I perceived the book to be insipid and unworthy of all the extravagant praise heaped upon it.

First of all, even though it is seemingly written for children, it is definitely not a children’s book.
Second, it is full of obscure allegories that have been bandied about for a long time. Critics will tell you what the author meant when he wrote a certain sentence, but nobody but the author knows for sure what he meant, and since he died shortly after the book was published, he is not talking.
Some researchers for instance, have asserted that the famous baobab trees mentioned in the book were meant to represent Nazism attempting to destroy the planet.
To this, and to many other assertions I say phooey!
I am pretty sure that St Exupéry wrote many things without giving them hidden meanings.

And that’s where I have a bone to pick with “critics”.

Professional critics are a bunch of people who arrogate to themselves the right to decide if something is good or worthless.
If art critics decide that a painting or a book is a masterpiece, we better get along with it for fear of being labeled ignorant or even worse “bourgeois”.
So, many people fearing embarrassment shy away from contradicting those fellows. I don’t.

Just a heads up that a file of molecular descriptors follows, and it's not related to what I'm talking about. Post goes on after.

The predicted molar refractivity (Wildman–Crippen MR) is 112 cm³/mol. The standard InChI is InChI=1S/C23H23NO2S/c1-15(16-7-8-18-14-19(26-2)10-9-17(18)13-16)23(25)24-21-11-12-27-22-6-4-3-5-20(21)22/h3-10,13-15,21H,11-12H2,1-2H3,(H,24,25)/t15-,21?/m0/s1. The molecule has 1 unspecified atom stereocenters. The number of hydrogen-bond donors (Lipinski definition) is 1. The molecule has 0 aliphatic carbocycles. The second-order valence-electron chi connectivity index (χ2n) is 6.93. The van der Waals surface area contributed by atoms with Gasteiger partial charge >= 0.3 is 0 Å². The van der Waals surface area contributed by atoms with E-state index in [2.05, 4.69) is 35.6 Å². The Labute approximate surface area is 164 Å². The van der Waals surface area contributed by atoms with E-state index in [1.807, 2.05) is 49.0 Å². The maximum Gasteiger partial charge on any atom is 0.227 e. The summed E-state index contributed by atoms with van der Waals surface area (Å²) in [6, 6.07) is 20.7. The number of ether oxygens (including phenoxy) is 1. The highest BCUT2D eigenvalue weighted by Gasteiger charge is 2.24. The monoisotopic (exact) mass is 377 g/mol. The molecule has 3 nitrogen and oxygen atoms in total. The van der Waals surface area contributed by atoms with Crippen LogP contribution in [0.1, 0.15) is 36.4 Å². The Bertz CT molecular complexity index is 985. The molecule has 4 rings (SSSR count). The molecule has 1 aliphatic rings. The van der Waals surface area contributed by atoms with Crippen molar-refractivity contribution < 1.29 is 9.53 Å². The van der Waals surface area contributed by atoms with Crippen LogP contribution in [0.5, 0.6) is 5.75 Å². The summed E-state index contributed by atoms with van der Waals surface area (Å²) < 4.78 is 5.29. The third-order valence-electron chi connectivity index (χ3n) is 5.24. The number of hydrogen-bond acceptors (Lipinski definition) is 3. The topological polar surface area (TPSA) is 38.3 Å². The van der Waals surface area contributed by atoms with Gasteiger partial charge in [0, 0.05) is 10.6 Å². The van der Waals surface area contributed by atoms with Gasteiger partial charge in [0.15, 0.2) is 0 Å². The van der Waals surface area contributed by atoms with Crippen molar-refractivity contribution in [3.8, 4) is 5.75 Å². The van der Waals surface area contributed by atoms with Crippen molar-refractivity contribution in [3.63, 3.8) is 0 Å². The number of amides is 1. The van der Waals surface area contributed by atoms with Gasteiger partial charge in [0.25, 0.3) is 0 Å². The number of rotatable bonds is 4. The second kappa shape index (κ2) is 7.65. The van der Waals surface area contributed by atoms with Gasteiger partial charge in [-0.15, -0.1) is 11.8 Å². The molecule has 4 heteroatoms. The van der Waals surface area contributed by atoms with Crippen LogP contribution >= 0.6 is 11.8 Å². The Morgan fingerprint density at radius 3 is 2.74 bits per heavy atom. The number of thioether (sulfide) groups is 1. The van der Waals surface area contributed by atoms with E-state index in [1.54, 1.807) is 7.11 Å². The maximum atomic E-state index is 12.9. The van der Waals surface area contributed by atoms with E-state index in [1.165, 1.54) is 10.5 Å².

Here are some of the reasons why I believe Le petit Prince became so famous:

First of all, Antoine Marie Jean-Baptiste Roger, (count) de Saint Exupéry was a genuine aristocrat, and that always gives a certain cachet to anything the bluebloods do.
Second, his book was published in the middle of World War Two (1943) when the US and its allies were eager to promote true Free French patriots.
Third, he had the support of very influential people.
Fourth, he was a glamorous (if not washed-up) aviator who insisted on flying combat missions despite physical handicaps and his advanced age.
And last, he died young (at the age of 44) and his early demise amplified his fame posthumously.
Everybody knows that to gain everlasting fame an artist must die young.

I do believe that if Saint Ex would have been a peon instead of an aristocrat, if his book would have been published after the war, and lastly if he didn’t disappear so prematurely, his book would never had achieved the ridiculous cult status that it now enjoys.
“Translated into more than 250 languages and dialects, selling over a million copies per year with sales totaling over 200 million copies worldwide”.

So, if you have not done so yet and if you are curious, read the book (only 85 pages), but don’t let anybody tell you that it is a masterpiece because some “critics” said so.
In my “expert” opinion it is a pleasant little walk in fairyland, but a masterpiece it ain’t!

But on second thought maybe I got it wrong… Maybe a five-year old will see in in this book what a jaded old guy like me failed to see.
So I’ll give her the book after all and quiz her later about what she truly thinks of baobab trees and talking snakes.
A five-year old wouldn’t lie to me, would she?